If ever there was a textbook example of a monopolist perverting the free market, it’s the recent behaviour of Adobe.
Latest tactic to further increase shareholder value at the expense of other stakeholders – customers, (former) retail partners – is the plan to phase out the sale of the Adobe Creative Suite (and Acrobat) supplied on discs in boxes accompanied by printed manuals. The product will only be available as a digital download, either purchased outright or via monthly subscription.
As reported in US consumer technology website The Verge, an Adobe spokesperson said: ‘As Adobe continues to focus on delivering world-class innovation through Creative Cloud and digital fulfillment, we will be phasing out shrink-wrapped, boxed versions of Creative Suite and Acrobat products.
‘Electronic downloads for Creative Suite and Acrobat products will continue to be available – as they are today – from both Adobe.com, as well as reseller and retail partners. We are in the process of notifying our channel partners and customers as plans solidify in each region.’
– Adobe resisted the temptation to justify the move as being in response to consumer demand. Clearly there are limits to its mendacity.
As bricks and mortar retailers rarely if ever sell digital downloads, this appears to be the beginning of the end of Adobe’s relationship with the traditional retail channel in delivering its software to customers.
In bad company
This could be a blessing in disguise, as Adobe’s shameless price gouging of its Australian customers – which has attracted attention from a Federal Senate enquiry – tars retailers with the same brush. Adobe charges Australians just under double the already high-margin US price for many of its image editing products.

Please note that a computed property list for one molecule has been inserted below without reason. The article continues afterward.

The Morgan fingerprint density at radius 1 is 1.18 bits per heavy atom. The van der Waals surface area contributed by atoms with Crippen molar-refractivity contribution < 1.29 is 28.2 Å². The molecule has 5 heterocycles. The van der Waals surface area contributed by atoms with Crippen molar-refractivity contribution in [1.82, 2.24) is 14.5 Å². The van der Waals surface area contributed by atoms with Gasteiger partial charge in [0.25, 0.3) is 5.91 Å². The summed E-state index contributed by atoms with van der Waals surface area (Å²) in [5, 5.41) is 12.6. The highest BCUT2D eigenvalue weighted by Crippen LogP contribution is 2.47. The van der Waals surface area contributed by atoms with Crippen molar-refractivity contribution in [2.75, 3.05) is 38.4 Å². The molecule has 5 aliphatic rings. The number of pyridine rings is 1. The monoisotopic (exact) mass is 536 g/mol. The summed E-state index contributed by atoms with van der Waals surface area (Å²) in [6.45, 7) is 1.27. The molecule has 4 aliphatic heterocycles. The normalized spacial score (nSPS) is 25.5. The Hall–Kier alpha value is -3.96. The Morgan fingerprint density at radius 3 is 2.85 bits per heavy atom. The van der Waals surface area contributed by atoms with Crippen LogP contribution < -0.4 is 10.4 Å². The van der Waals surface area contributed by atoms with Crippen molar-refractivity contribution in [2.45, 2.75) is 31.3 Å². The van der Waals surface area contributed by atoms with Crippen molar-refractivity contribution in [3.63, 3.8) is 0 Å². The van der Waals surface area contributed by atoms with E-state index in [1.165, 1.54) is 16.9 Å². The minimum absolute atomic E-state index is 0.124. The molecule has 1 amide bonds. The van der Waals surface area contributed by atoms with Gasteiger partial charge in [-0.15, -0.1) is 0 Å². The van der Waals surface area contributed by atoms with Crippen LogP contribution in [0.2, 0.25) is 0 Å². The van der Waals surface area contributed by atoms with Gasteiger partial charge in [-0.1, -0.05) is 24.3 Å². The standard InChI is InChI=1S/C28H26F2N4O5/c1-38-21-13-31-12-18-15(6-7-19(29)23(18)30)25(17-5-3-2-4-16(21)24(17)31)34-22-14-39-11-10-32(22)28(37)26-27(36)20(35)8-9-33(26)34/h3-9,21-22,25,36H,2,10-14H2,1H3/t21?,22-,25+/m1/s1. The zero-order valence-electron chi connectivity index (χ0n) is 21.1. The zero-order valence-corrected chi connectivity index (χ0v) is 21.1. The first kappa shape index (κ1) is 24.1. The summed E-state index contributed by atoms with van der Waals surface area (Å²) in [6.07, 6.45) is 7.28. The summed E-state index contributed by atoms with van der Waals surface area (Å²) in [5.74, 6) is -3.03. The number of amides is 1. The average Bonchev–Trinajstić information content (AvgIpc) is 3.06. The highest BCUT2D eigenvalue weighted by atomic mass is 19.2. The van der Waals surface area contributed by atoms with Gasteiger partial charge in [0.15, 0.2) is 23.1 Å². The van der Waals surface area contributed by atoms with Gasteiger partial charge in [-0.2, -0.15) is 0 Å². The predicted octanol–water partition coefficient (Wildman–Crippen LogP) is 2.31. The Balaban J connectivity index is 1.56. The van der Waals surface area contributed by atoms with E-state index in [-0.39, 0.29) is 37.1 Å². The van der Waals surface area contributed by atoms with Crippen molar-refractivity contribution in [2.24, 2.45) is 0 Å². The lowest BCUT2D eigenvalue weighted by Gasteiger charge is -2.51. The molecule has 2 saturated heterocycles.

The fact that Adobe, along with Microsoft and Apple, refused an invitation to front the Australian Government Senate enquiry and had to be summonsed (only the third time this has been required in Australian history, according to parliamentarian, Ed Husic) underscores their imperious arrogance and absence of any notion of corporate citizenship. Adobe also distinguishes itself by a lack of engagement in Australian society, and a mean-spirited approach to corporate giving.
Here’s the now-infamous clip of the Adobe’s top man avoiding answering questions as to why the company he leads treats its Australian customers with such contempt, compounding the offence as he does so.
The next step from Adobe will be to force customers onto a subscription-based monthly payment model – not because that’s what customers want, but to increase revenue and smooth cashflow.
Just as a rat can’t be blamed for behaving like a rat, a monopolist like Adobe can’t be blamed for behaving like an arrogant bully.
But there must surely now be an opportunity for competitors like Corel and Nik to work with retailers in providing consumers with some choice.
– Keith Shipton